Jack: Grand Magus have been a band since 1999, is it strange to think you’ve been a band for this long?
JB: Yeah man. It is strange…. We never planned for that to happen, it just did.
Jack: What’s been a career highlight?
JB: We’ve had a lot of highlights actually. We have toured with childhood heroes like Motörhead and Accept. We have toured with Behemoth and Amon Amarth. We have toured with Cathedral. We have toured with Electric Wizard. We have toured with Orange Goblin. We have toured with Angel Witch and done gigs with too many bands to mention… and made some great friends along the way.
Jack: Your self-titled debut album has been out 15 years now, do you have fond memories of making the album?
JB: Yeah, it was very special for many reasons. Of course because it was our first album and we were very inexperienced, so everything was new and exciting. Also because we did it completely live on 2 inch tape, true old school. And it was a lot of fun to work with Fred Estby from Dismember who were heroes for me.
Jack: Is there anything you’d go back and change?
JB: You can’t change what has been done. It is what it is. But of course, like I said we were very green and some things could have been better, but I guess that’s also part of the charm, you know?
Jack: Would you ever consider playing an album from your past in full?
JB: Not really. I think you have to be a “bigger” band to do that. I think that those who come to watch us, want to hear our “best” stuff.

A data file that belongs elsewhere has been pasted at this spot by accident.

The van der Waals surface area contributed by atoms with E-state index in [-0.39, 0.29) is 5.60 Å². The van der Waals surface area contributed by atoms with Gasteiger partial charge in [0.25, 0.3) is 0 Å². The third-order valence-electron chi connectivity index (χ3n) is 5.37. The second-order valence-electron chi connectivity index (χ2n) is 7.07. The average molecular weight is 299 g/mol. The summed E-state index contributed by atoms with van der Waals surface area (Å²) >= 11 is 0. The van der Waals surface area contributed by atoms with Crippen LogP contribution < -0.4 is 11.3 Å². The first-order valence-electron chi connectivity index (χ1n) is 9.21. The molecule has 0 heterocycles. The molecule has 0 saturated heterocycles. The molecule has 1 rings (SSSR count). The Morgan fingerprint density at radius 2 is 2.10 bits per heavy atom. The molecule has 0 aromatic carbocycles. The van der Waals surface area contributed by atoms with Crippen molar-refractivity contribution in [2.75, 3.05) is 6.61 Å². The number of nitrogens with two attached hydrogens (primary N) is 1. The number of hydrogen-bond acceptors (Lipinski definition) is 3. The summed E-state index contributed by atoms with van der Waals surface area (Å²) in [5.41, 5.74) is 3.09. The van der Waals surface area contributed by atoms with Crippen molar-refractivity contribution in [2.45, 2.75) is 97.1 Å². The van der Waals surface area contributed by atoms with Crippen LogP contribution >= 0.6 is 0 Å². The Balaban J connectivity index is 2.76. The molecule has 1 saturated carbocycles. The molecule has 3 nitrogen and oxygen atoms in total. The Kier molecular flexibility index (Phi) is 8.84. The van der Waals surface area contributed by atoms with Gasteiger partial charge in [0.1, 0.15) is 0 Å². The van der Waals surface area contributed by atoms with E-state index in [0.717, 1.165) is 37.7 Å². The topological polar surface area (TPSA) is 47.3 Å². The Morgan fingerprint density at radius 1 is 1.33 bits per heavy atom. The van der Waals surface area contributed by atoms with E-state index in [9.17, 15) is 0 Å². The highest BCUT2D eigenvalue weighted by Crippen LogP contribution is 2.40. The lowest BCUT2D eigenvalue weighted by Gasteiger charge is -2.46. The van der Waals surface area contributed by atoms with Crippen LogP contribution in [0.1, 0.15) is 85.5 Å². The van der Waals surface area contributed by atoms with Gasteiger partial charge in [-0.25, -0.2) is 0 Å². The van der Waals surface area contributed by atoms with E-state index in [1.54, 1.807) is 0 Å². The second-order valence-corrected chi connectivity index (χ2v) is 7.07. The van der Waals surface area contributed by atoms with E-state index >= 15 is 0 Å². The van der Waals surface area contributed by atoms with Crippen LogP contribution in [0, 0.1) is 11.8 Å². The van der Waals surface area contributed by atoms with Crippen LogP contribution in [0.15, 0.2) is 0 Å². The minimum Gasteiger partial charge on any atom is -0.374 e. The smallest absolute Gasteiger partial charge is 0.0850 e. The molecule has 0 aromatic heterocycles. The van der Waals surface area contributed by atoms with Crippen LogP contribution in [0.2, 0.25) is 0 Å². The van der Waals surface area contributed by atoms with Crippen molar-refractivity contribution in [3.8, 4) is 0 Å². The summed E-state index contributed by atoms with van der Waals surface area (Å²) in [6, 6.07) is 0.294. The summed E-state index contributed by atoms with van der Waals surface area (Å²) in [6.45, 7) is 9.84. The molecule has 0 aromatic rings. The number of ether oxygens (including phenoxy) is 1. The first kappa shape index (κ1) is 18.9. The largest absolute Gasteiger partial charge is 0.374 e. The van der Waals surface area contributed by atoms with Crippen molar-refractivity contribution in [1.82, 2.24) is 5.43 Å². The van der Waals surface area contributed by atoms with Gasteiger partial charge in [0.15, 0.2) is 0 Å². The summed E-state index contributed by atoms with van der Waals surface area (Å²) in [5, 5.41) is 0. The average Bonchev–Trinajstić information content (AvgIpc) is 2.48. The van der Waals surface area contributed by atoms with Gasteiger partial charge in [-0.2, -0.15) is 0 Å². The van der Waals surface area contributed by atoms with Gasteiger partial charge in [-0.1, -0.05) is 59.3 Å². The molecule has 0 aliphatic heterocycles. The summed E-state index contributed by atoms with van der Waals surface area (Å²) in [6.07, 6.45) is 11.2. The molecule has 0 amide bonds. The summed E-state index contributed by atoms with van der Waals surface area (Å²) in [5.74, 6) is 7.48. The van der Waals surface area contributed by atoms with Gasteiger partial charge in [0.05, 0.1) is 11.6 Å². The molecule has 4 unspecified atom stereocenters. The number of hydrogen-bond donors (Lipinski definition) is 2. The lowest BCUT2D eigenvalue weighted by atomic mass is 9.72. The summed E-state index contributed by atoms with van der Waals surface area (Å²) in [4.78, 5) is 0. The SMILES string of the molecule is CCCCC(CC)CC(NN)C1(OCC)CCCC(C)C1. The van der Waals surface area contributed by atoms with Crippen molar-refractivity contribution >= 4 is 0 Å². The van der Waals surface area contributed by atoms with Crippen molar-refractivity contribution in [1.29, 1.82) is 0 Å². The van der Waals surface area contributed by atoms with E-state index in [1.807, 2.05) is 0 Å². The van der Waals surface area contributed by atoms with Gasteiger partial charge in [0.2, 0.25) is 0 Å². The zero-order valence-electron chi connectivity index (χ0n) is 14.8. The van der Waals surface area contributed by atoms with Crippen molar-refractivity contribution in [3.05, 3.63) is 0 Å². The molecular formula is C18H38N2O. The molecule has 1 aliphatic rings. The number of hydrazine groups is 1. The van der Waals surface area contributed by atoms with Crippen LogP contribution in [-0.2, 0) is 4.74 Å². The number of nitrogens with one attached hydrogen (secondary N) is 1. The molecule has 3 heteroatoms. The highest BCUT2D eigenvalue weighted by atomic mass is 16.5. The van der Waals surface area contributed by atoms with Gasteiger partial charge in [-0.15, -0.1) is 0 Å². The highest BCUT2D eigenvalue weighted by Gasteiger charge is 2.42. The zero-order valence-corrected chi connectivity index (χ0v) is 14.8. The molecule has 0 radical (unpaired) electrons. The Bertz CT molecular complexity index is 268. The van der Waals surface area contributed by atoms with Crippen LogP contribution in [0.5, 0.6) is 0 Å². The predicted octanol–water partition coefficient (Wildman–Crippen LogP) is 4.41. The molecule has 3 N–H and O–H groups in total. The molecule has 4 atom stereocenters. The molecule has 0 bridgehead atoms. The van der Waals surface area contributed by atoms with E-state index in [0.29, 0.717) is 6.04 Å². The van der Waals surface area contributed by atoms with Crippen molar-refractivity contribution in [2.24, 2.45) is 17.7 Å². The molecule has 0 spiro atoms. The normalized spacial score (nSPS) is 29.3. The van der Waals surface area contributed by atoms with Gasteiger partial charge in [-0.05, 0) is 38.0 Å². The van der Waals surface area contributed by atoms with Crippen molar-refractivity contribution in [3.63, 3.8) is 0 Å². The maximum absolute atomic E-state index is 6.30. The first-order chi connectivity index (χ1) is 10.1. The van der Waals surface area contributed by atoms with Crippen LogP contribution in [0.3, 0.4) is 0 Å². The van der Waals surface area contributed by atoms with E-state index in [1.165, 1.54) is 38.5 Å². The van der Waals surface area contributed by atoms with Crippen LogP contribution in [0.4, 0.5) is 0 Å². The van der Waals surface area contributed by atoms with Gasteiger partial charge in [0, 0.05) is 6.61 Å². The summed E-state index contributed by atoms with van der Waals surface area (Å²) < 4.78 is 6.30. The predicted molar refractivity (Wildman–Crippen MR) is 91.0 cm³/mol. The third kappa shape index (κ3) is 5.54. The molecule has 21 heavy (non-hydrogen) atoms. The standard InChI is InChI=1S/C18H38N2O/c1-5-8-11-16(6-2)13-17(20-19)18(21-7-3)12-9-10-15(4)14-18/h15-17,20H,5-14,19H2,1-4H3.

Jack: One band that is playing an album in full this year is Behemoth who will be playing The Satanist in full across Europe. You toured with Behemoth two years ago, how did that tour go?
JB: It was truly great. We knew the guys from before, having played quite a few festivals together, so we knew it would work. But it was better than that and also proof that even though there’s a huge difference musically, it can still be a great combination. I think Behemoth is one of the best live bands currently. Awesome power.
Jack: That tour was a mixed bag as it had Behemoth, Decapitated, and Winterfylleth on that lineup. Do you prefer playing mixed lineups or with bands of your own ilk?
JB: I definitely prefer a mixed bag. I think that’s better for the audience and for the bands. But of course it has to be bands that somehow work as a lineup or it can be a disaster, at least for the support bands.
Jack: You supported Motörhead and Doro on tour once, what was the best thing about that tour?
JB: It’s hard to pick one thing, you know? The whole experience was truly memorable and a huge thing for us as a band and as individuals. Come on, you’re touring with legends. One thing that was really gratifying was that the Motörhead audience, because let’s be clear, it’s their audience and can be very hard on support bands – really seemed to love us and we got a great response every night. That was very special.
Jack: Finally I actually met you guys at Bloodstock 2012 in the signing tent, is it weird knowing that people are willing to queue up to meet you and get photos and stuff signed?
JB: No man. I’m like that too. I have done it myself. I think it’s a great part of heavy metal as a phenomenon and as a way of life.
Jack: Thanks for your time and I hope your upcoming shows go well.
JB: My pleasure, and thanks!